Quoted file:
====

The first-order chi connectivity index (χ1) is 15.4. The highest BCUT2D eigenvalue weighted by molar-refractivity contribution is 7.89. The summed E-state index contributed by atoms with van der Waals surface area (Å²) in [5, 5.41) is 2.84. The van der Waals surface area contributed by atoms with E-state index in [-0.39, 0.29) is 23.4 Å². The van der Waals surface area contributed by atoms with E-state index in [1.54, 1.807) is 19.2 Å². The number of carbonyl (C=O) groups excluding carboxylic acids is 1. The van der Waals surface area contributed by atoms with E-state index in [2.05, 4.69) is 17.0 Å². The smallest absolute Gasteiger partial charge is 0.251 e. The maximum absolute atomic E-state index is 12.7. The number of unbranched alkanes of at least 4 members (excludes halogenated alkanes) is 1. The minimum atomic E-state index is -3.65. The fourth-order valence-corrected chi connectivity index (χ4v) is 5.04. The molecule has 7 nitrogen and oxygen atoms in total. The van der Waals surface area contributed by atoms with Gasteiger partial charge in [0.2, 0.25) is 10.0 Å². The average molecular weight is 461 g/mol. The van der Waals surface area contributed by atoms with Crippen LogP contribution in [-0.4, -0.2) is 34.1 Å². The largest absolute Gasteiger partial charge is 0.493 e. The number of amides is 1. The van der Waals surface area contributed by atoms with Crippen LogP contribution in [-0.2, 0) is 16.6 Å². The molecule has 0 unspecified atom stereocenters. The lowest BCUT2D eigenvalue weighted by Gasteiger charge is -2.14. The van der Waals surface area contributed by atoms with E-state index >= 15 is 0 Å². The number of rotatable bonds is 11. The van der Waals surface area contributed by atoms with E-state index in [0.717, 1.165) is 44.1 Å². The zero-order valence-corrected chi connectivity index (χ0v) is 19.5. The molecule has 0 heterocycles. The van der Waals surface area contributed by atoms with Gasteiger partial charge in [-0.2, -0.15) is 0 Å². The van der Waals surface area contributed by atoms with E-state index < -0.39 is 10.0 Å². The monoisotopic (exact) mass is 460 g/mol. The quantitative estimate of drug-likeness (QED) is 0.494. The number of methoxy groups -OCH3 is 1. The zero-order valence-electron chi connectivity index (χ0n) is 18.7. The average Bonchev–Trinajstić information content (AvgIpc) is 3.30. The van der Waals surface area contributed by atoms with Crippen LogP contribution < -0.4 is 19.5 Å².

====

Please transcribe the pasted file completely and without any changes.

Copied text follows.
The first-order chi connectivity index (χ1) is 15.4. The highest BCUT2D eigenvalue weighted by molar-refractivity contribution is 7.89. The summed E-state index contributed by atoms with van der Waals surface area (Å²) in [5, 5.41) is 2.84. The van der Waals surface area contributed by atoms with E-state index in [-0.39, 0.29) is 23.4 Å². The van der Waals surface area contributed by atoms with E-state index in [1.54, 1.807) is 19.2 Å². The number of carbonyl (C=O) groups excluding carboxylic acids is 1. The van der Waals surface area contributed by atoms with E-state index in [2.05, 4.69) is 17.0 Å². The smallest absolute Gasteiger partial charge is 0.251 e. The maximum absolute atomic E-state index is 12.7. The number of unbranched alkanes of at least 4 members (excludes halogenated alkanes) is 1. The minimum atomic E-state index is -3.65. The fourth-order valence-corrected chi connectivity index (χ4v) is 5.04. The molecule has 7 nitrogen and oxygen atoms in total. The van der Waals surface area contributed by atoms with Gasteiger partial charge in [0.2, 0.25) is 10.0 Å². The average molecular weight is 461 g/mol. The van der Waals surface area contributed by atoms with Crippen LogP contribution in [-0.4, -0.2) is 34.1 Å². The largest absolute Gasteiger partial charge is 0.493 e. The number of amides is 1. The van der Waals surface area contributed by atoms with Crippen LogP contribution in [-0.2, 0) is 16.6 Å². The molecule has 0 unspecified atom stereocenters. The lowest BCUT2D eigenvalue weighted by Gasteiger charge is -2.14. The van der Waals surface area contributed by atoms with E-state index >= 15 is 0 Å². The number of rotatable bonds is 11. The van der Waals surface area contributed by atoms with E-state index in [0.717, 1.165) is 44.1 Å². The zero-order valence-corrected chi connectivity index (χ0v) is 19.5. The molecule has 0 heterocycles. The van der Waals surface area contributed by atoms with Gasteiger partial charge in [-0.2, -0.15) is 0 Å². The van der Waals surface area contributed by atoms with E-state index < -0.39 is 10.0 Å². The monoisotopic (exact) mass is 460 g/mol. The quantitative estimate of drug-likeness (QED) is 0.494. The number of methoxy groups -OCH3 is 1. The zero-order valence-electron chi connectivity index (χ0n) is 18.7. The average Bonchev–Trinajstić information content (AvgIpc) is 3.30. The van der Waals surface area contributed by atoms with Crippen LogP contribution < -0.4 is 19.5 Å².